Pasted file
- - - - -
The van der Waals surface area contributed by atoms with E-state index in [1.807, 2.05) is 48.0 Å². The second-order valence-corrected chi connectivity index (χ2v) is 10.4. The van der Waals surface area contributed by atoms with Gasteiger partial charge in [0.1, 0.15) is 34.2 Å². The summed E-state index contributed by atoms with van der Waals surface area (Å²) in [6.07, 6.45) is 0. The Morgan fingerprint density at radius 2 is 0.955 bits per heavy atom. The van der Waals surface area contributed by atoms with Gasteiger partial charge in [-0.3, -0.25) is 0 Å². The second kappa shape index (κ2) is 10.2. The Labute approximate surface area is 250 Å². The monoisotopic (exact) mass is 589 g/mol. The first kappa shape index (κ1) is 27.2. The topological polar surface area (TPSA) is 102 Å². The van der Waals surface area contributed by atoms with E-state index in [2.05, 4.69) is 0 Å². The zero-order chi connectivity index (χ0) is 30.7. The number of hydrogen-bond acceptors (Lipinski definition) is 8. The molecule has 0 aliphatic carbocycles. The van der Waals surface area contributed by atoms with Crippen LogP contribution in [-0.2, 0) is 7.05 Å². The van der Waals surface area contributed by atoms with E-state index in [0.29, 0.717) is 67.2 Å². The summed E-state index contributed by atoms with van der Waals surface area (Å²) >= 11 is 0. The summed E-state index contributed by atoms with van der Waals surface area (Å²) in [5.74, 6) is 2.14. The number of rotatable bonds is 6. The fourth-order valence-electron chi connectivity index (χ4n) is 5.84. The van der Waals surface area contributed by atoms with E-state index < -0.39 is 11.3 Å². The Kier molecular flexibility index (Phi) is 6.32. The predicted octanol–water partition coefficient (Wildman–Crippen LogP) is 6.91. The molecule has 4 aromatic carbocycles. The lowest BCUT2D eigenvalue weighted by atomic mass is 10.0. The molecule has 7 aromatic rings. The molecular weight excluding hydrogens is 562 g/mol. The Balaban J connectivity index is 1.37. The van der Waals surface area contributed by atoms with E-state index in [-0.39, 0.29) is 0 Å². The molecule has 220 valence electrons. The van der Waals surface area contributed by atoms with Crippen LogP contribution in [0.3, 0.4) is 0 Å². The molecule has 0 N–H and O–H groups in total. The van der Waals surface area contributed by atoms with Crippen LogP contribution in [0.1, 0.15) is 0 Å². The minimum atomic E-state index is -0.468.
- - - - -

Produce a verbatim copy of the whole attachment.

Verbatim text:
The van der Waals surface area contributed by atoms with E-state index in [1.807, 2.05) is 48.0 Å². The second-order valence-corrected chi connectivity index (χ2v) is 10.4. The van der Waals surface area contributed by atoms with Gasteiger partial charge in [0.1, 0.15) is 34.2 Å². The summed E-state index contributed by atoms with van der Waals surface area (Å²) in [6.07, 6.45) is 0. The Morgan fingerprint density at radius 2 is 0.955 bits per heavy atom. The van der Waals surface area contributed by atoms with Gasteiger partial charge in [-0.3, -0.25) is 0 Å². The second kappa shape index (κ2) is 10.2. The Labute approximate surface area is 250 Å². The monoisotopic (exact) mass is 589 g/mol. The first kappa shape index (κ1) is 27.2. The topological polar surface area (TPSA) is 102 Å². The van der Waals surface area contributed by atoms with E-state index in [2.05, 4.69) is 0 Å². The zero-order chi connectivity index (χ0) is 30.7. The number of hydrogen-bond acceptors (Lipinski definition) is 8. The molecule has 0 aliphatic carbocycles. The van der Waals surface area contributed by atoms with Crippen LogP contribution in [-0.2, 0) is 7.05 Å². The van der Waals surface area contributed by atoms with E-state index in [0.29, 0.717) is 67.2 Å². The summed E-state index contributed by atoms with van der Waals surface area (Å²) >= 11 is 0. The summed E-state index contributed by atoms with van der Waals surface area (Å²) in [5.74, 6) is 2.14. The number of rotatable bonds is 6. The fourth-order valence-electron chi connectivity index (χ4n) is 5.84. The van der Waals surface area contributed by atoms with E-state index < -0.39 is 11.3 Å². The Kier molecular flexibility index (Phi) is 6.32. The predicted octanol–water partition coefficient (Wildman–Crippen LogP) is 6.91. The molecule has 4 aromatic carbocycles. The lowest BCUT2D eigenvalue weighted by atomic mass is 10.0. The molecule has 7 aromatic rings. The molecular weight excluding hydrogens is 562 g/mol. The Balaban J connectivity index is 1.37. The van der Waals surface area contributed by atoms with E-state index in [-0.39, 0.29) is 0 Å². The molecule has 220 valence electrons. The van der Waals surface area contributed by atoms with Crippen LogP contribution in [0.3, 0.4) is 0 Å². The molecule has 0 N–H and O–H groups in total. The van der Waals surface area contributed by atoms with Crippen LogP contribution in [0.1, 0.15) is 0 Å². The minimum atomic E-state index is -0.468.